W.D.F. Shnooker is the foremost name among Gri'x musical composers. A prodigy almost from infancy, he was desperate to achieve the greatness he knew he deserved, and terminally vexed by the obvious lack of it in others.
Shnooker is almost as famous for his eccentric behavior as he is for his music. The tales of his myriad exploits are favorites of documentary-makers.
At age 3, when his nurse insisted that he leave his percussion blocks in the playroom during lunch, he gnawed through her ankle. It took three strong men 45 minutes to extricate the woman from young Willis's jaw.
At 7, he assembled his stuffed toys and dolls in an orchestra formation in the drawing room of his family's modest Wezzyde
home. There they remained for the better part of the summer, for he wouldn't allow them to be moved until the horn section “stopped fucking about and played a proper fortissimo.”
At 13, hoping to move to the Kingdom of Blintz
to study and write music full-time, Shnooker obtained employment as a clerk in the South Belt Filth Works
in order to save enough money.
Office life did not agree with him. The foreman's records show that Shnooker accrued excessive absences and his work was of generally poor quality.
“What do you expect?!” is Shnooker's response, written in his own hand, in the “Employee Comments” section on one of the disciplinary forms in his personnel file (now on display in the Shnooker Room at the Gri’x Museum of History
). “It's a Filth Works, not the bloody Symbolencie Block
. This is pointless busy-work. Give us something meaningful to do, pay us a decent wage, and quit treating us like halfwit children and maybe...” the rest of his comments are obscured by filth stains.
At 19, he finally arrived in Blintz. While he found that the streets were, in fact, paved with gold in some places, the dispositions of many of the inhabitants grated on his nerves. Shnooker found employment as a musical director at Douggie's House of Opera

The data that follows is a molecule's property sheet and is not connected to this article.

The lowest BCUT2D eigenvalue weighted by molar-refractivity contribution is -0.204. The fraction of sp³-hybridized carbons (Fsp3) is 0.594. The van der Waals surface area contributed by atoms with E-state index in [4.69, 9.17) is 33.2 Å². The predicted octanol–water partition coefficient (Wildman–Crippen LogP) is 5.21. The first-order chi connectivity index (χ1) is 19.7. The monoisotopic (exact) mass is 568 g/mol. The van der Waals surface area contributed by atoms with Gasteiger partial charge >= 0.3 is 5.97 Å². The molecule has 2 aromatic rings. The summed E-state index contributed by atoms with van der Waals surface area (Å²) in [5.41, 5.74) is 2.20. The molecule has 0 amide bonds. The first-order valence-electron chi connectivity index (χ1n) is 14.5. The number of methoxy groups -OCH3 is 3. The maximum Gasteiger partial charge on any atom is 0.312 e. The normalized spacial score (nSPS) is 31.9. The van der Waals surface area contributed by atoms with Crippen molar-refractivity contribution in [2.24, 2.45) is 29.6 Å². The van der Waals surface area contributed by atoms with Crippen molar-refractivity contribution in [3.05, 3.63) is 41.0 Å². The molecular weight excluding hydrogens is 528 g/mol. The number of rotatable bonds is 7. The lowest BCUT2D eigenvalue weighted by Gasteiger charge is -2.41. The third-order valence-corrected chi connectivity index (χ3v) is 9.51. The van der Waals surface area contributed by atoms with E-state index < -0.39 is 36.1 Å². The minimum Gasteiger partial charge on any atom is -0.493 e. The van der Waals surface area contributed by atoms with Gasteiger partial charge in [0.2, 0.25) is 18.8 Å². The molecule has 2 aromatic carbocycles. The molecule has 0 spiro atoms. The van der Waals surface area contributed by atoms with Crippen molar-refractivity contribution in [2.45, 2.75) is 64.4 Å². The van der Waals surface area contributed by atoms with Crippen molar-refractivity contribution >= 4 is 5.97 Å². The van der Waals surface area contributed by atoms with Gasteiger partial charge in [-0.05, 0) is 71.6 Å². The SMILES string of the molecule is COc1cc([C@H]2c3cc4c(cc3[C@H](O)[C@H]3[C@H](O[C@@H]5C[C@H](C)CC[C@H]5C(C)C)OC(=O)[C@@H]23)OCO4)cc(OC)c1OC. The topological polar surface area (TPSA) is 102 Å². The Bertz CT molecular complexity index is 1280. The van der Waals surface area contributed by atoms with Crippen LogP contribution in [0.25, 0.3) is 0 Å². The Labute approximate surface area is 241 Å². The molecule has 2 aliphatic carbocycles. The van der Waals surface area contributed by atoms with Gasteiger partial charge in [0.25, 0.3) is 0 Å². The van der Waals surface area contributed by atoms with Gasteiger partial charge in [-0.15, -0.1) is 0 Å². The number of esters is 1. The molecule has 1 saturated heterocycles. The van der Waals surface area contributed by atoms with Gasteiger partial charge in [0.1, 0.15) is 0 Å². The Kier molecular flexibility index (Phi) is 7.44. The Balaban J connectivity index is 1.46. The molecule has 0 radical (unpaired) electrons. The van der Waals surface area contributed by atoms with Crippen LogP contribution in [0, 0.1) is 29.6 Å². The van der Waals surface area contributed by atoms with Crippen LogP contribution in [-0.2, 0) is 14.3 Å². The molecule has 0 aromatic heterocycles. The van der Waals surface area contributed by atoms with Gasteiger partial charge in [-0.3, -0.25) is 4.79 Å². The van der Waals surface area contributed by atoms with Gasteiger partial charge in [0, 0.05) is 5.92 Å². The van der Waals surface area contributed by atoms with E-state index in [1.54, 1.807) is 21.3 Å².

on Nert Street
, in return for two small rooms above the box office and one hot meal per day.
He was content to remain at Douggie's for many years. He would sit for hours at his desk by the large front window, enjoying the view of the Promenade, alternately writing furiously or staring out the window so intently that he sometimes spooked passing horses.
“How I love to watch the people flowing by!” he wrote in a letter to his sister Nasturtia. “Their colorful outfits, their graceful movements, the stories you can almost see, flitting across each face like shadows of lore. Society as a whole is an artform, a masterpiece of its own. Of course, taken as individuals, they disgust me to no end.”
Despite his chronic misanthropy, Shnooker did manage to connect with a few kindred souls. He was part of a loose-knit group of regular patrons of The Rusty Chisel
, a small tavern on the seamier side of town. This group is known to have included Weyndolynne Herman
, Singh Sou
, Dartmouth Qrell
, Virgonia Heckabillah
, and Gimpy the Mad
According to his letters, this was Shnooker's first encounter with others who valued excellence as much as he did. The comraderie, encouragement, and occasional competition provided by his first real peers inspired and enlivened the young composer, and from this point forward, he hit his stride, producing an astonishing portfolio of music, including his wildly successful hit, There's a Lumpy Fellow
Still, Shnooker retained and nursed his distaste for the general public. Legend has it that during an early performance at Douggie's, he became annoyed with a member of the audience who kept chatting to her companion throughout the first act. He stopped the performance, ordered her onto the stage, and insisted that she “share the very interesting news with the rest of the audience.” She demurred at first, but when urged on by the jeering of the crowd, she did finally begin a story about her husband's infidelity with the milk-maid, the mail woman, and a pile of well-oiled bread dough. During her speech, Shnooker lead the orchestra in a light-hearted improvised musical accompaniment. Ironically, the tune later became the theme music to his beloved opera, Shut Up, Shut Up, Shut Up, O You Lady
He reserved his deepest ire for the rampant apathy of those in the customer service industry.
At the age of 38, Shnooker saw his popularity begin to wane. On the advice of his contemporaries, he committed suicide by leaping into the Bay of Ulm
in front of a passing cruise ship. It was the best career move he could have made—he regained his place on the front pages of the weekly reviews, and his work was once again in high demand. He produced no fewer than 34 commissioned pieces in the first two years after his death.
Shnooker disappeared from public arenas several decades ago, leaving no explanation or forwarding address. Whether or not he finally succumbed to finality is a matter of great debate in musical circles.